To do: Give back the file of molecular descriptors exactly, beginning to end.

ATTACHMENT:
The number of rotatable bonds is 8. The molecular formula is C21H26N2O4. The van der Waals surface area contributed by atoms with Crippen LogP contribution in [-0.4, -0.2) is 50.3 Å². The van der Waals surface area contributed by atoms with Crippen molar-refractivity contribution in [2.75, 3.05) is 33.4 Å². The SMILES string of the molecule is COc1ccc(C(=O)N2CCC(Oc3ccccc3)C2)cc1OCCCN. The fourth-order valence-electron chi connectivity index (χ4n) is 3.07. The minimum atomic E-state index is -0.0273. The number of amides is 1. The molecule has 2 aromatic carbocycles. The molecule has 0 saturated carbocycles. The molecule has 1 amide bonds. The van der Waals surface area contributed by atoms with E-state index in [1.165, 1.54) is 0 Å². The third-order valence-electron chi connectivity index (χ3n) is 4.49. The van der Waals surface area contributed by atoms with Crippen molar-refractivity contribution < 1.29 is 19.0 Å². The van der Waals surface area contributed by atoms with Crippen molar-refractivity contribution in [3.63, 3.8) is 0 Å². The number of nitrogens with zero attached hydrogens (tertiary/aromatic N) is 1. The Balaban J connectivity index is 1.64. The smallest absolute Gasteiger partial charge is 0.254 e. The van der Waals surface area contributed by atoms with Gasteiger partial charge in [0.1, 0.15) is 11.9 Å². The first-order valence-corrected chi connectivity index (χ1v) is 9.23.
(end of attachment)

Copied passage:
The number of rotatable bonds is 8. The molecular formula is C21H26N2O4. The van der Waals surface area contributed by atoms with Crippen LogP contribution in [-0.4, -0.2) is 50.3 Å². The van der Waals surface area contributed by atoms with Crippen molar-refractivity contribution in [2.75, 3.05) is 33.4 Å². The SMILES string of the molecule is COc1ccc(C(=O)N2CCC(Oc3ccccc3)C2)cc1OCCCN. The fourth-order valence-electron chi connectivity index (χ4n) is 3.07. The minimum atomic E-state index is -0.0273. The number of amides is 1. The molecule has 2 aromatic carbocycles. The molecule has 0 saturated carbocycles. The molecule has 1 amide bonds. The van der Waals surface area contributed by atoms with E-state index in [1.165, 1.54) is 0 Å². The third-order valence-electron chi connectivity index (χ3n) is 4.49. The van der Waals surface area contributed by atoms with Crippen molar-refractivity contribution < 1.29 is 19.0 Å². The van der Waals surface area contributed by atoms with Crippen molar-refractivity contribution in [3.63, 3.8) is 0 Å². The number of nitrogens with zero attached hydrogens (tertiary/aromatic N) is 1. The Balaban J connectivity index is 1.64. The smallest absolute Gasteiger partial charge is 0.254 e. The van der Waals surface area contributed by atoms with Gasteiger partial charge in [0.1, 0.15) is 11.9 Å². The first-order valence-corrected chi connectivity index (χ1v) is 9.23.